Abstract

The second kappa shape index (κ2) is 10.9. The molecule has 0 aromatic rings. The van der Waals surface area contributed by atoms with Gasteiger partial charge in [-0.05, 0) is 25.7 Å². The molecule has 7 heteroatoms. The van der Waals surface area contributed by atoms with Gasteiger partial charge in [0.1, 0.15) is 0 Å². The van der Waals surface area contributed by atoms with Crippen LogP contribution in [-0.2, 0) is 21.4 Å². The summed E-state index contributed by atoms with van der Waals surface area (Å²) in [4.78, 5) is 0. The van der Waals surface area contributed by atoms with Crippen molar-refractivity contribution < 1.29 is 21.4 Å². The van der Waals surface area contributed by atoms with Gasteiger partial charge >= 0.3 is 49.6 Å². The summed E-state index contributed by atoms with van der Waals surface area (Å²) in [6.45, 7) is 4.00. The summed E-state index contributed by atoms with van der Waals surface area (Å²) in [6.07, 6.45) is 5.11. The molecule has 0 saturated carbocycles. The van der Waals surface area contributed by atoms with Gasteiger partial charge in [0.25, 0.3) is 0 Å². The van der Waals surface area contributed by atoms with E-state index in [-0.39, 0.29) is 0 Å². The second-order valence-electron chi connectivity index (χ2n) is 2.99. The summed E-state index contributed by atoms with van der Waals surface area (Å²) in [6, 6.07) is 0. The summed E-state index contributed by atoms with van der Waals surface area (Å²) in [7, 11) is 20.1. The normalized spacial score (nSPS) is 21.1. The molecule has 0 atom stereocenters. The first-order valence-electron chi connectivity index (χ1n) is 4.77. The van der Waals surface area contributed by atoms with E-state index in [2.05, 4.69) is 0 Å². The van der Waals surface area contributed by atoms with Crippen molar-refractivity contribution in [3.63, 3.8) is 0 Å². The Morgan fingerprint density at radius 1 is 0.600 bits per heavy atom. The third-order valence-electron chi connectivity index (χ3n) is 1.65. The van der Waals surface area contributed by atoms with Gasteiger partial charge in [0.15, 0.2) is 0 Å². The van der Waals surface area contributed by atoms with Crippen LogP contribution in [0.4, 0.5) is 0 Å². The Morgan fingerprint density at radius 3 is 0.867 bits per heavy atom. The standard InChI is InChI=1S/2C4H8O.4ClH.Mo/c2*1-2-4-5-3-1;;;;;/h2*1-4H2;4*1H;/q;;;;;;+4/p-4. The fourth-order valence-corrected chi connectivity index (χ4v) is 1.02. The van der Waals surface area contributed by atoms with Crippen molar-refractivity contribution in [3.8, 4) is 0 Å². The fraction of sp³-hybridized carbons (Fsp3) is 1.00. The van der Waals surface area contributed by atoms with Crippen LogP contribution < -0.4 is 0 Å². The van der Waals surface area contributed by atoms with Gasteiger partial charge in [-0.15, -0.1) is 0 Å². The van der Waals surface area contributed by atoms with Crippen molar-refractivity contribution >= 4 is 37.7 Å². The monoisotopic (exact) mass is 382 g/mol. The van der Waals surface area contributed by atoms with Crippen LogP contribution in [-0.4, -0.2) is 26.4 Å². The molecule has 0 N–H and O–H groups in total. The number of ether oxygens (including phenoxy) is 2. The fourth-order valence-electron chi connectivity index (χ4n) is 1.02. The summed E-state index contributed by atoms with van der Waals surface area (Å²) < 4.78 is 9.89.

Rocks that crop out across southern Britain were exhumed from depths of as much as 2.5 km during Cenozoic time. This has been widely attributed to Paleocene regional uplift resulting from igneous underplating related to the Iceland mantle plume. Our compilation of paleothermal and compaction data reveals spatial and temporal patterns of exhumation showing little correspondence with the postulated influence of underplating, instead being dominated by kilometer-scale variations across Cenozoic compressional structures, which in several basins are demonstrably of Neogene age. We propose that crustal compression, due to plate boundary forces transmitted into the plate interior, was the major cause of Cenozoic uplift in southern Britain, witnessing a high strength crust in western Europe.

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